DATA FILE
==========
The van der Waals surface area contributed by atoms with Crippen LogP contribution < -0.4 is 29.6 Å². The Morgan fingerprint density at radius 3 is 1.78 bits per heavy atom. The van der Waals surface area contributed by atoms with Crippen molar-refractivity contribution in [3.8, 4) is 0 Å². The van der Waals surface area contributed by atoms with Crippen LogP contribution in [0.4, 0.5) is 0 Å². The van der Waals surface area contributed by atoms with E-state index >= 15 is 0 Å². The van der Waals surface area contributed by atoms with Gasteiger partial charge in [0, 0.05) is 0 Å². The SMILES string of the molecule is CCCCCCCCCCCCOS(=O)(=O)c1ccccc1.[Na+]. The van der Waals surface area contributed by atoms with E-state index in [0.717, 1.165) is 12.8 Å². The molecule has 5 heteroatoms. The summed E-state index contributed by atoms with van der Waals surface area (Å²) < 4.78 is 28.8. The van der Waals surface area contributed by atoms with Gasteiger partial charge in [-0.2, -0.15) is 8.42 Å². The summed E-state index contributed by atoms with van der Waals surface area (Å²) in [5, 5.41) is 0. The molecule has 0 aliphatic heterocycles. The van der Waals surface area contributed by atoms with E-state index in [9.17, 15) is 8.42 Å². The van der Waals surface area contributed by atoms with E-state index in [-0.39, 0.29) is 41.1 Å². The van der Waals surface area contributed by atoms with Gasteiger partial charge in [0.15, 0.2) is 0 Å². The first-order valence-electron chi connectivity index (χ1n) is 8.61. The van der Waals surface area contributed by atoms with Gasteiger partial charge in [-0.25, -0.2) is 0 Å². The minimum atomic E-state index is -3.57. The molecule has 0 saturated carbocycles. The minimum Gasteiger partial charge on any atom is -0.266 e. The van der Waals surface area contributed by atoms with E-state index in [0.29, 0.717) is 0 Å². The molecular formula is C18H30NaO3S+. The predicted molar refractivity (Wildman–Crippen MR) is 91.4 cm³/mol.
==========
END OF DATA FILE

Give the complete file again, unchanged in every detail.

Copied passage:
The van der Waals surface area contributed by atoms with Crippen LogP contribution < -0.4 is 29.6 Å². The Morgan fingerprint density at radius 3 is 1.78 bits per heavy atom. The van der Waals surface area contributed by atoms with Crippen molar-refractivity contribution in [3.8, 4) is 0 Å². The van der Waals surface area contributed by atoms with Crippen LogP contribution in [0.4, 0.5) is 0 Å². The van der Waals surface area contributed by atoms with E-state index >= 15 is 0 Å². The van der Waals surface area contributed by atoms with Gasteiger partial charge in [0, 0.05) is 0 Å². The SMILES string of the molecule is CCCCCCCCCCCCOS(=O)(=O)c1ccccc1.[Na+]. The van der Waals surface area contributed by atoms with E-state index in [0.717, 1.165) is 12.8 Å². The molecule has 5 heteroatoms. The summed E-state index contributed by atoms with van der Waals surface area (Å²) < 4.78 is 28.8. The van der Waals surface area contributed by atoms with Gasteiger partial charge in [-0.2, -0.15) is 8.42 Å². The summed E-state index contributed by atoms with van der Waals surface area (Å²) in [5, 5.41) is 0. The molecule has 0 aliphatic heterocycles. The van der Waals surface area contributed by atoms with E-state index in [9.17, 15) is 8.42 Å². The van der Waals surface area contributed by atoms with E-state index in [-0.39, 0.29) is 41.1 Å². The van der Waals surface area contributed by atoms with Gasteiger partial charge in [0.15, 0.2) is 0 Å². The first-order valence-electron chi connectivity index (χ1n) is 8.61. The van der Waals surface area contributed by atoms with Gasteiger partial charge in [-0.25, -0.2) is 0 Å². The minimum atomic E-state index is -3.57. The molecule has 0 saturated carbocycles. The minimum Gasteiger partial charge on any atom is -0.266 e. The van der Waals surface area contributed by atoms with E-state index in [0.29, 0.717) is 0 Å². The molecular formula is C18H30NaO3S+. The predicted molar refractivity (Wildman–Crippen MR) is 91.4 cm³/mol.